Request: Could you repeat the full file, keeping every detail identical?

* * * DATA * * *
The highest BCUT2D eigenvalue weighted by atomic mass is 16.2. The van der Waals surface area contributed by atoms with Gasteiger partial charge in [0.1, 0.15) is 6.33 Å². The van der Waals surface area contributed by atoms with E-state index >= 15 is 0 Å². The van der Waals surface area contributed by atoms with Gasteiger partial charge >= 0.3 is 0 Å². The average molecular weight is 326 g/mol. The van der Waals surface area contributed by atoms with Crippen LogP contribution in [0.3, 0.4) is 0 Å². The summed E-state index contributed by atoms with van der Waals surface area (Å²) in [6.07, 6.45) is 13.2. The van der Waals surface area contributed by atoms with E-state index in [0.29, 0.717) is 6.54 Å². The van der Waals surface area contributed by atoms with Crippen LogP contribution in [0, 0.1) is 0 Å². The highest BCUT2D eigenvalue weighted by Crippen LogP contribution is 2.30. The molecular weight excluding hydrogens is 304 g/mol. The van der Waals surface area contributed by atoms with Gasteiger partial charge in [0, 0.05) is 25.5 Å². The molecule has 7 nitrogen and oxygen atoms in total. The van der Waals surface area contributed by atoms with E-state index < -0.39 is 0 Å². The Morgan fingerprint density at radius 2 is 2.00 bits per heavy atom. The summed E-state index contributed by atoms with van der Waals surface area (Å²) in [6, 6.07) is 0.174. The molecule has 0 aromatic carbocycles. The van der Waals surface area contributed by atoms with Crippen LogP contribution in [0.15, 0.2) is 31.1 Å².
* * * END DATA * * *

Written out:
The highest BCUT2D eigenvalue weighted by atomic mass is 16.2. The van der Waals surface area contributed by atoms with Gasteiger partial charge in [0.1, 0.15) is 6.33 Å². The van der Waals surface area contributed by atoms with E-state index >= 15 is 0 Å². The van der Waals surface area contributed by atoms with Gasteiger partial charge >= 0.3 is 0 Å². The average molecular weight is 326 g/mol. The van der Waals surface area contributed by atoms with Crippen LogP contribution in [0.3, 0.4) is 0 Å². The summed E-state index contributed by atoms with van der Waals surface area (Å²) in [6.07, 6.45) is 13.2. The van der Waals surface area contributed by atoms with E-state index in [0.29, 0.717) is 6.54 Å². The van der Waals surface area contributed by atoms with Crippen LogP contribution in [0, 0.1) is 0 Å². The highest BCUT2D eigenvalue weighted by Crippen LogP contribution is 2.30. The molecular weight excluding hydrogens is 304 g/mol. The van der Waals surface area contributed by atoms with Gasteiger partial charge in [0, 0.05) is 25.5 Å². The molecule has 7 nitrogen and oxygen atoms in total. The van der Waals surface area contributed by atoms with E-state index < -0.39 is 0 Å². The Morgan fingerprint density at radius 2 is 2.00 bits per heavy atom. The summed E-state index contributed by atoms with van der Waals surface area (Å²) in [6, 6.07) is 0.174. The molecule has 0 aromatic carbocycles. The van der Waals surface area contributed by atoms with Crippen LogP contribution in [0.15, 0.2) is 31.1 Å².